Jude the Obscure
by Thomas Hardy
Sue Bridehead remains a pretty tough nut to crack: even her creator, Thomas Hardy himself questions what, exactly, her deal is.
In Hardy's "Postscript" to the first novel of Jude the Obscure, he quotes a German critic describing Sue as the 'first delineation in fiction of the woman who was coming into notice in the thousands every year – the woman of the Feminist movement…the "bachelor' girl."' In other words, this German critic claims that Sue is the first representation of a new social type of woman becoming more and more common: the unmarried feminist.
In response, here is what Hardy had to say: 'No doubt there can be more in a book than the author consciously puts there.' (Hardy, "Preface to the First Edition")
In other words, it is not that Hardy disagrees with the German critic exactly. Hardy just wasn't intending to present Sue as the first representation in fiction of a feminist. There is more to Sue than even Hardy quite expected—which is a good thing, right? Sue takes on a life of her own in the novel, beyond the strict intentions of her author.
Hardy, like Sue, had some controversial ideas about the institution of marriage, which he uses Sue to voice throughout the novel. However, Sue's complex, frustrating, emotional responses to her relationships with Jude and Phillotson make her much more than a mere mouthpiece for Thomas Hardy to express his social criticism.
Wait, Never Mind About Who—What is Sue Bridehead, Exactly?
One of the most intriguing things about Sue is that she is often described as being like something other than a woman: 'She was not exactly a tomboy, you know, but she could do things that only boys could do, as a rule' (2.6.22). Already, we get the sense that Sue is supposed to stand out among the other women in the novel, that there is something not stereotypically feminine about her.
But beyond whether or not Sue seems womanly by the standards of her time, we find it even more striking that she sometimes appears almost other than human: 'you spirit, you disembodied creature, you dear, sweet tantalizing phantom – hardly flesh at all' (4.5.108).
Jude's description of Sue in this passage makes her sound like a fantasy, a dream woman. And let's be honest, if this were a fantasy novel, Sue would totally be an elf: beautiful, otherworldly, and distant. What is more, Sue's elf qualities go deeper than her appearance: she also seems to be a shape-shifter when it comes to decisions and emotions.
One minute, Sue wholeheartedly feels one way, and in the next, she completely changes her mind. The best examples of Sue's sudden contradictions probably come from her letters throughout the novel—take, for example, the end of Part Third, Chapter Nine, when Sue absolutely forbids Jude to visit her again. That is, until Part Third, Chapter Ten, when she sends him a letter inviting him to come by. We sometimes get whiplash from Sue's abrupt about-faces.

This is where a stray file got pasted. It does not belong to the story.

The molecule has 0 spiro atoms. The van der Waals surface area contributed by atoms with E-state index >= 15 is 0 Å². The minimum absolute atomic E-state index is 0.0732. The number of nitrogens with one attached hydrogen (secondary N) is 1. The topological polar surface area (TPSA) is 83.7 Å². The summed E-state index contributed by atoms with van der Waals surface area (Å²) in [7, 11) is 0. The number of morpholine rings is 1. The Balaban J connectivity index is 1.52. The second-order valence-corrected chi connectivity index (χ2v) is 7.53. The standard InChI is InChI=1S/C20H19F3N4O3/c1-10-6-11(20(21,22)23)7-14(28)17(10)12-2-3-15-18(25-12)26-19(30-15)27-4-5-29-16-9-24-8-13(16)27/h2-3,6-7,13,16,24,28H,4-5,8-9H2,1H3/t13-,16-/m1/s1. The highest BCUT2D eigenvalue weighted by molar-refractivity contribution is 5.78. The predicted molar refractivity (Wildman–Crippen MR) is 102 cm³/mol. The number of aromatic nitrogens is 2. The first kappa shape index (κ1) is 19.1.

A Woman Ahead of Her Time
We may not always agree with Sue Bridehead's decisions, but no matter what we may think of her, we have to agree that she is a lady way ahead of her time. Her insight into the ways that marriage will change over the twentieth century is almost dead on—even though she (and Hardy through Sue) are speaking in 1896, before the twentieth century even begins:
I am certain one ought to be allowed to undo what one has done ignorantly! I daresay it happens to a lot of women; only they submit, and I kick….When people of a certain later age look back upon the barbarous customs and superstitions of the times that we have the unhappiness to live in, what will they say!' (4.2.88)
In other words, Sue believes that women should be allowed to undo marriages that are clearly mistakes. She's also sure that lots of women feel this way, only they don't say so and Sue does. Unfortunately for Sue, she lives in the late nineteenth century, and the rules of her social environment won't let her live as she wants.
And here's where the social criticism comes in: Hardy clearly sees it as a problem that Sue isn't supposed to get a divorce, and once she does, that she isn't supposed to be happy again with another man outside the bonds of marriage. Jude the Obscure presents a strong argument against the waste and heartbreak that bad marriages can cause, in both women and men.
(By the way, when it comes to bad marriages, Hardy was no peach: his first wife Emma actually kept a diary about all of his flaws as the two of them grew further and further apart.)
We could argue that Sue's tragedy goes beyond the horrifying death of her children. The true tragedy comes in the end, when she entirely changes who she is.
Sue embraces the same rigid religious views that she criticized when she was younger and trying to build her life with Jude. She chooses to pursue a sexual relationship with Phillotson, even though she absolutely does not want to and he does not ask it of her. In the end, guilt forces Sue to transform herself into all of the things she most seemed to hate in her earlier life. Even though she may survive the end of the novel, she's no longer the Sue Bridehead we have come to know and Jude has come to love—and if that's not tragedy, we don't know what is.